There are a lot of top tier free agents on the market around the MLB right now, and Justin Verlander is one of them. Verlander, who capped off an incredible comeback season in which he helped the Houston Astros win the 2022 World Series by claiming his third Cy Young award on Wednesday night, opted out of his deal with the Astros, and is looking to get paid this offseason.

Verlander made $25 million with the ‘Stros last season, so he's obviously going to be looking to make more money now that he's testing free agency. Reports have begun to pop up that Verlander is looking to get a deal similar to the three-year, $130 million deal that his former teammate Max Scherzer received from the New York Mets last offseason.

Verlander's desired contract puts teams across the league in an interesting spot, as he is going to be 40 years old by the time the 2023 season starts, and has dealt with some serious injuries recently. But then again, he just had one of the most dominant campaigns of his career, and has shown no signs of slowing down. Would it make sense to give Verlander that type of money? Let's take a closer look.

Why MLB teams will have to fulfill Justin Verlander's contract demands

It's tough to put into perspective just how good Verlander's 2022 campaign was. His overall stats (18-4, 1.75 ERA, 185 K, 0.83 WHIP) were outrageous, and it's not hard to see why he won the third Cy Young award of his career. It's also worth noting Verlander had basically spent the 2020 and 2021 seasons on the sidelines as he dealt with injuries, only making his work in 2022 more impressive.

Coming back from what was essentially a two year layoff and being the best pitcher in the majors is tough to do, especially when you are 39 years old. Every athlete hits a wall at some point, but Verlander looked as good as he has ever looked in his career despite the circumstances surrounding his return to the hill.

Even though he's about to be 40 years old, you cannot argue with the results Verlander put up last season. Teams can worry about age and injuries, but at the end of the day, the numbers that matter are the ones that Verlander posts on the mound, and in 2022 they were phenomenal. There's really no reason for him to not expect to get paid this offseason.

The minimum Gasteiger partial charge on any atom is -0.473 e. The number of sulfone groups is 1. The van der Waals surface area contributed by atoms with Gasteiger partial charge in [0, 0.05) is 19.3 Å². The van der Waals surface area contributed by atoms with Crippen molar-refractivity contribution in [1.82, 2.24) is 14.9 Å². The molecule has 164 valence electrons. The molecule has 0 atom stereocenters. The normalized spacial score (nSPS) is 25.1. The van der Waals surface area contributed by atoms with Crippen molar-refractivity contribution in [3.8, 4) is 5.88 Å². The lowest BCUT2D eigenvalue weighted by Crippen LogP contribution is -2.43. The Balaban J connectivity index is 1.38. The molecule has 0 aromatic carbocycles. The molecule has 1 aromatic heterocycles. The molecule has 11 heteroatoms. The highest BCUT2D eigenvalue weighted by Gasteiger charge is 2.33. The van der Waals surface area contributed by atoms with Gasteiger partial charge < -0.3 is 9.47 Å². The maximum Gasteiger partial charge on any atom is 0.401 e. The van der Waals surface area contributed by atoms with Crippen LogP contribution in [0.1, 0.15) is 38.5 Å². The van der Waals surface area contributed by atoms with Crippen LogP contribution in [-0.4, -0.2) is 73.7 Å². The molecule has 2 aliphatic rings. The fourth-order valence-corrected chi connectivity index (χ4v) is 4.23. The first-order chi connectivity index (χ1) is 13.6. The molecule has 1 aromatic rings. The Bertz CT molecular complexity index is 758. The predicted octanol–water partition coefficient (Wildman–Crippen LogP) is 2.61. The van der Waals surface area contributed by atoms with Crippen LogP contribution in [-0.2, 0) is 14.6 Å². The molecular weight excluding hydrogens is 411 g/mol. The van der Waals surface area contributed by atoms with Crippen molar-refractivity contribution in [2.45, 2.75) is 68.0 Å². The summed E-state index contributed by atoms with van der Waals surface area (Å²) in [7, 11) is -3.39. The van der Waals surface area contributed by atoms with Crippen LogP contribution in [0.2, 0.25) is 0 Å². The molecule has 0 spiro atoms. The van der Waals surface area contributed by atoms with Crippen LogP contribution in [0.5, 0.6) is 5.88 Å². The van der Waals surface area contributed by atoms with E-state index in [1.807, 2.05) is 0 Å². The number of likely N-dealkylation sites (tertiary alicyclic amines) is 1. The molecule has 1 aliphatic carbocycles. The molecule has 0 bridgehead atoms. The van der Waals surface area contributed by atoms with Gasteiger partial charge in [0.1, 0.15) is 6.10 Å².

The deal Scherzer got last offseason is viewed as a comparable deal for Verlander because Scherzer was in a somewhat similar situation as Verlander was last offseason. He's getting older, as he was 37 last offseason, but has shown literally no signs of decline. Scherzer deserved to get paid, and he ended up with a massive deal from the Mets.

So far that deal has to be considered a success for the Mets, as Scherzer was his typical dominant self in 2022 (11-5, 2.29 ERA, 173 K, 0.91 WHIP) despite the fact he only made 23 starts. Scherzer didn't have the injury concerns that Verlander had, but he will be 40 years old by the time his deal with the Mets is up.

It's not unreasonable for Justin Verlander to expect to get similar money, but should teams actually pay Verlander the amount of money he is looking for? He is 40 after all, and if he begins to regress over the course of the contract, that deal will quickly become a huge waste of money for the team paying him.

Contracts in the MLB are flawed in a lot of ways, as they often result in many stars getting paid inordinate amounts of money at the backend of the deals. The thing with Verlander is that he isn't looking for a deal that will pay him until he's 50 years old. Verlander is looking for a two to three year deal that will pay him a lot of money, and it's not an unreasonable request.

Even if Verlander gets paid and regresses, the deal is absorbable because it's only for two or three seasons. Based on how good he was in 2022, there's literally no reason to expect Verlander to regress next season, so that's already one year of the deal that should work out for the team that signs him. If he regresses in year two or three, so be it, but it's not as if the team is going to be completely bogged down for decades because they overpaid for Verlander.

Verlander was the best pitcher in 2022, and he deserves to get paid as such. If one team is skeptical of paying him, that's fine, because there is certainly going to be another team willing to pay him. Good play gets rewarded with big contracts, and despite all the circumstances regarding Verlander past two or three seasons, he was phenomenal in 2022 and deserves to get the money he's looking for.

It's not a matter of if Verlander will get paid; it's a matter of when. It doesn't even matter if Verlander is worth the money (which, as we've outlined here, he is) because he will likely get it anyways. And if you are an MLB team that has to contemplate whether or not you are willing to pay Justin Verlander, there's a decent chance that you will have already been beaten to the punch by someone else.